Abstract: FR-PO426

Lower School Educational Level Is Associated with Lower eGFR in Patients with Moderately Severe CKD: The GCKD Study

Session Information

Category: Chronic Kidney Disease (Non-Dialysis)

  • 301 CKD: Risk Factors for Incidence and Progression

Authors

  • Al-Fartwsi, Doris Christiane, University Hospital RWTH Aachen, Aachen, Germany
  • Meiselbach, Heike, University of Erlangen-Nuremberg, Erlangen, Germany
  • Kaesler, Nadine, University Hospital RWTH Aachen, Aachen, Germany
  • Ernst, Sabine, University Hospital RWTH Aachen, Aachen, Germany
  • Eckardt, Kai-Uwe, University of Erlangen-Nuremberg, Erlangen, Germany
  • Floege, Jürgen, University Hospital RWTH Aachen, Aachen, Germany
  • Schlieper, Georg, University Hospital RWTH Aachen, Aachen, Germany
  • Saritas, Turgay, University Hospital RWTH Aachen, Aachen, Germany
  • Schaeffner, Elke, Charité University Berlin, Berlin, Germany
  • Baid-Agrawal, Seema, Sahlgrenska University Hospital, University of Gothenburg, Gothenburrg, Sweden
  • Schmid, Matthias, University of Bonn, Bonn, Germany
  • Nadal, Jennifer, University of Bonn, Bonn, Germany
  • Schneider, Markus P., University of Erlangen-Nuremberg, Erlangen, Germany
  • Busch, Martin, University Hospital Jena, Jena, Germany
  • Wolf, MHBA, Gunter B., Jena University Hospital, Jena, Germany
  • Sommerer, Claudia, University Hospital of Heidelberg, Heidelberg, Germany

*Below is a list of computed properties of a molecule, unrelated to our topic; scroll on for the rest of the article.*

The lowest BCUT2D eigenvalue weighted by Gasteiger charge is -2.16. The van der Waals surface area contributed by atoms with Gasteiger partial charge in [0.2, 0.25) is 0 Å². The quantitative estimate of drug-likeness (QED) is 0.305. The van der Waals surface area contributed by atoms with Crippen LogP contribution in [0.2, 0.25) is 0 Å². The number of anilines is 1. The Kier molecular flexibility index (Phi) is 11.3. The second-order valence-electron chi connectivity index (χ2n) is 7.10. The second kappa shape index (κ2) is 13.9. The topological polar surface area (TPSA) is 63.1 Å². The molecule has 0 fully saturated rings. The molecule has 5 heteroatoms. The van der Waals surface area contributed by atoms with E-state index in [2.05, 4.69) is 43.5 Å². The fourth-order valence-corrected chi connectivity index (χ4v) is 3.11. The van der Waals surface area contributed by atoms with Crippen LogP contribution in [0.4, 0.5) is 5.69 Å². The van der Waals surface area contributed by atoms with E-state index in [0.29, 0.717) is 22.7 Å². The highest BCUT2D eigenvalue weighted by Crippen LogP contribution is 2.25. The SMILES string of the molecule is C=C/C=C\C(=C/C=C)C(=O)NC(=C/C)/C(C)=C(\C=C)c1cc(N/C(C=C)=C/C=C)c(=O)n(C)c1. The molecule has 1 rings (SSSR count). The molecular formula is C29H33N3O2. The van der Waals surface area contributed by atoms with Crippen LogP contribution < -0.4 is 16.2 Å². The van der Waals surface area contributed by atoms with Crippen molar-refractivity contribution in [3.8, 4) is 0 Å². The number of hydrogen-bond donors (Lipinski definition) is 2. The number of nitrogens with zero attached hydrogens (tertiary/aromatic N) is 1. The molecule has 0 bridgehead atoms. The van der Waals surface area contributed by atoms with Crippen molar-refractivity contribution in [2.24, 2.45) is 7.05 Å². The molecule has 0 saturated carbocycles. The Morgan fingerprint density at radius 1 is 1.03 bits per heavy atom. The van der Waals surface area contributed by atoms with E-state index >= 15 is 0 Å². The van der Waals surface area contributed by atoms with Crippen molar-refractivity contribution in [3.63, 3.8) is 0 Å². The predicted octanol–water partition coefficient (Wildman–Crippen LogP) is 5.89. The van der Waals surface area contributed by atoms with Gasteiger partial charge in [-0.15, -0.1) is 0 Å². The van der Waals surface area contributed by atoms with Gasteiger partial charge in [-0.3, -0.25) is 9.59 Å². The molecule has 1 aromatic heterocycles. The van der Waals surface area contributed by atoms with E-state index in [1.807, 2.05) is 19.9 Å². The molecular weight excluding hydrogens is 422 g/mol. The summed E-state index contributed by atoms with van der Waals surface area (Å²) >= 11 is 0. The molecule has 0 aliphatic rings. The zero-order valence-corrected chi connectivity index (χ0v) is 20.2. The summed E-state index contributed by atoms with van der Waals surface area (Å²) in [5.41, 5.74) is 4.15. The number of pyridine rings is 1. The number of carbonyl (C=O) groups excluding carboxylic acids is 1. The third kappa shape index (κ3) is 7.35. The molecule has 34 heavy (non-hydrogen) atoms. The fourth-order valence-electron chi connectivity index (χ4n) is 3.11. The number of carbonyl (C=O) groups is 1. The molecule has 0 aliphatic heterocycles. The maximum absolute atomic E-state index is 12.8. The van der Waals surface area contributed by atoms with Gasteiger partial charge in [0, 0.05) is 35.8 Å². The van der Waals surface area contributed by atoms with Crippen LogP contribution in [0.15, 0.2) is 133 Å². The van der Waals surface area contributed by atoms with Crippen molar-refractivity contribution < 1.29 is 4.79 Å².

Group or Team Name

  • For GCKD investigators
Background

Low socioeconomic status (SES) is associated with increased prevalence of chronic kidney disease (CKD) and mortality. However, previous studies were mainly conducted in the U.S. population. This study evaluated the association between SES and kidney function in a large German cohort of patients with moderately severe CKD.

Methods

We analyzed data from 5111 patients of the German CKD (GCKD) study, who were enrolled on the basis of an eGFR of 30-60 mL/min or overt proteinuria. Patients were divided into three categories according to their school educational level: “low” (completed ≤ 9th grade), “intermediate” (10th grade) and “high” (≥12th grade). In addition, patients were stratified in four groups according to their annual household income: ≤25.000 €; 25.000 to <50.000 €; 50.000 to <100.000 €; ≥100.000 €. An ordinal logistic regression was run to determine the association of education and income on eGFR (<30, 30-44, 45-59, >60 mL/min) and urine albumin-to-creatinine ratio (UACR) (<30, 30-300, >300mg/g), adjusted for multiple confounders.

Results

In comparison with those who had high school education, patients with low education had lower eGFR (median eGFR 43 vs. 51 ml/min, p < 0.001). However, autoimmune disease was more prevalent and UACR was higher (median 78 vs. 48 mg/g) in patients with high education (p < 0.001). An association was also found between low education and low annual household income, and the prevalence of diabetes mellitus, hypertension, coronary heart disease, stroke, and arrhythmia (p < 0.001). Similar significant differences were observed by comparing patients with low income vs. high income. In multivariate analysis, the odds ratio of being in a lower category of eGFR for low educated vs. high-educated patients was 1.254 (95% CI: 1.077 - 1.459); p = 0.003. No significant association was found between income and eGFR levels. Furthermore, no association was found between education/income and UACR categories.

Conclusion

Within the GCKD cohort, low education level but not income was independently associated with lower eGFR. Furthermore, low education and low income were associated with a greater burden of comorbidities.

Funding

  • Private Foundation Support